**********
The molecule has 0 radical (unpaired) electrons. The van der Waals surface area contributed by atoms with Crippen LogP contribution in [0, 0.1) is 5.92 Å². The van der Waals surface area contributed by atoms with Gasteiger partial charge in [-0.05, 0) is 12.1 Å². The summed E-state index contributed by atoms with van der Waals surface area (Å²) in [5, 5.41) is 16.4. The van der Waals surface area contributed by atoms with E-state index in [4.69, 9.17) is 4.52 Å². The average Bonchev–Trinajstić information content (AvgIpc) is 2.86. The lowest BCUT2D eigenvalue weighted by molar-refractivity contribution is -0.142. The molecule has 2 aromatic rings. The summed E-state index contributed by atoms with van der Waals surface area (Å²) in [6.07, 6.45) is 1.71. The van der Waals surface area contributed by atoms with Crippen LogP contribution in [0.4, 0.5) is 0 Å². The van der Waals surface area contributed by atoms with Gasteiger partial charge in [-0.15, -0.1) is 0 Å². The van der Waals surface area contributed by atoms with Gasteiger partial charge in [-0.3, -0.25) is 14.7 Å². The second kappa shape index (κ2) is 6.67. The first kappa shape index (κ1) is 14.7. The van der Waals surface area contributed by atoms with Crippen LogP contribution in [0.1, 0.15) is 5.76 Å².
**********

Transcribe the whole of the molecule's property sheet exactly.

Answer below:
The molecule has 0 radical (unpaired) electrons. The van der Waals surface area contributed by atoms with Crippen LogP contribution in [0, 0.1) is 5.92 Å². The van der Waals surface area contributed by atoms with Gasteiger partial charge in [-0.05, 0) is 12.1 Å². The summed E-state index contributed by atoms with van der Waals surface area (Å²) in [5, 5.41) is 16.4. The van der Waals surface area contributed by atoms with E-state index in [4.69, 9.17) is 4.52 Å². The average Bonchev–Trinajstić information content (AvgIpc) is 2.86. The lowest BCUT2D eigenvalue weighted by molar-refractivity contribution is -0.142. The molecule has 2 aromatic rings. The summed E-state index contributed by atoms with van der Waals surface area (Å²) in [6.07, 6.45) is 1.71. The van der Waals surface area contributed by atoms with Crippen LogP contribution in [0.4, 0.5) is 0 Å². The van der Waals surface area contributed by atoms with Gasteiger partial charge in [-0.15, -0.1) is 0 Å². The van der Waals surface area contributed by atoms with Gasteiger partial charge in [-0.3, -0.25) is 14.7 Å². The second kappa shape index (κ2) is 6.67. The first kappa shape index (κ1) is 14.7. The van der Waals surface area contributed by atoms with Crippen LogP contribution in [0.1, 0.15) is 5.76 Å².